Italian horror movies are most famous for their distinct visual style, surreal music and producing directors such as Mario Bava and Dario Argento, Umberto Lenzi and Lucio Fulci. Thought to have originated with Eugenio Testa’s Il mostro di Frankenstein in 1920, Italy has produced horror classics such as Suspiria, Black Sabbath, and Cannibal Holocaust. Here’s ten interesting facts you might not have known about Italian horror movies.
10. Italian horror has a long history.
Horror was being made in Italy before even the Universal Monsters on the scene. Although now renowned for it’s colorful visuals, Italian horror existed in black in white form as early as 1920. Il mostro di Frankenstein (The Monster of Frankenstein) is considered a lost film, although promotional material and stills still exist. It was a silent film that supposedly faced heavy censorship with one version being cut to just 39 minutes.
9. Italy’s loose attitude to copyright has produced some bizarre horror rip-offs.
If you thought The Asylum were the first to try cashing on big budget blockbusters, by making low budget remakes and sequels of popular franchises, you’d be wrong. Due to the lack of copyright laws,the Italian horror movie industry decided to say “fuck it”. Bruno Mattei’s Terminator II is not in fact a Terminator movie, but a remake of Aliens. Hell of the Living Dead borrows music, costume and zombie effects from Dawn of the Dead. Allmovie described the film: “Dawn of the Dead spawned many an Italian-made ripoff but none of them were ever as awful or crazy as Bruno Mattei’s jaw-dropping Hell of the Living Dead. [The film] is so incredibly, cluelessly bad that it makes perfect fare for cult-flick fans to use on their next ‘bad movie night”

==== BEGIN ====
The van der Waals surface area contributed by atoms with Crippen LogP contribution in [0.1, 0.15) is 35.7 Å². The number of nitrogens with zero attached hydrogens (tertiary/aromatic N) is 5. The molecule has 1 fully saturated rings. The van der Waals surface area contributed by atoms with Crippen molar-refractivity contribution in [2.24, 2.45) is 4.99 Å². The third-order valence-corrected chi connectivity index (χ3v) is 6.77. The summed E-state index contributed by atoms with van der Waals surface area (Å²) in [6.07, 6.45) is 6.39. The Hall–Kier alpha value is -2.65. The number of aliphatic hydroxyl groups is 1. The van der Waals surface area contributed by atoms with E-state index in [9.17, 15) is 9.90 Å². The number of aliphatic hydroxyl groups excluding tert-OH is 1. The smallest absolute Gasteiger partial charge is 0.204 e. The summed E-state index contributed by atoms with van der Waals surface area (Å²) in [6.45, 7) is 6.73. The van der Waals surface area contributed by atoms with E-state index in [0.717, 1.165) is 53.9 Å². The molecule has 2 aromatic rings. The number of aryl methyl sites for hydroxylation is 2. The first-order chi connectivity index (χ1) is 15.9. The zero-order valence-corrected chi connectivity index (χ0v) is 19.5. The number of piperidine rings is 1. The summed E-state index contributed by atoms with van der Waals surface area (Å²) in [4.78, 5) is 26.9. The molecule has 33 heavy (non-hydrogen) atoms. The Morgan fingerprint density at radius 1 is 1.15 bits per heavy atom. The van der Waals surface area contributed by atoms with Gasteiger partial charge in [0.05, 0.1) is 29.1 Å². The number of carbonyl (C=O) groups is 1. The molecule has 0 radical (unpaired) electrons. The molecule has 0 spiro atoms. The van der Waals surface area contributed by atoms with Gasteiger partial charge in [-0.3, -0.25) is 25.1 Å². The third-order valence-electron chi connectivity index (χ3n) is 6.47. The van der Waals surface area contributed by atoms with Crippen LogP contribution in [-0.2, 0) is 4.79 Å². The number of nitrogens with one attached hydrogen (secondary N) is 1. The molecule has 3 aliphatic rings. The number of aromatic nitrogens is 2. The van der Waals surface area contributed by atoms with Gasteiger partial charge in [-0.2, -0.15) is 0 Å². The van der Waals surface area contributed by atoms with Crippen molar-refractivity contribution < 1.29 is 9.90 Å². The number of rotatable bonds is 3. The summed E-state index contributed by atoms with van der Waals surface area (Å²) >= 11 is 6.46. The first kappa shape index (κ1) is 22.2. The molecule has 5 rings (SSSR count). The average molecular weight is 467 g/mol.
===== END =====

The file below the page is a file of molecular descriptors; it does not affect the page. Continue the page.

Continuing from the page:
8. Quentin Tarantino’s films are full of Italian horror references.
He has cited Italian anthology film Black Sabbath as the main influence on Pulp Fiction’s anthology-esque structure. The theme for Lucio Fulci’s The Psychic, known as Seven Notes in Black appears in Kill Bill. The movie features several other Italian horror references including the blood tears which original featured in City of the Living Dead.
7. Many Italian horror movies appeared on the UK’s infamous ‘Video Nasty’ list.
‘Video Nasty’ was an infamous period of Brittish horror film history, involving the banning of a list of 72 films. Many of the films contested were low-budget Italian movies. Antropophagous Beast made the list, and was infamous for it’s gore, including the cannibalism of a fetus (which was in reality a skinned rabbit). Zombi 2 was also placed on the Video Nasty list, with the British Parliament objecting tothe eye gouging, and zombie feast scenes.
6. As well as banning Italian films, the BBFC have studied their effect.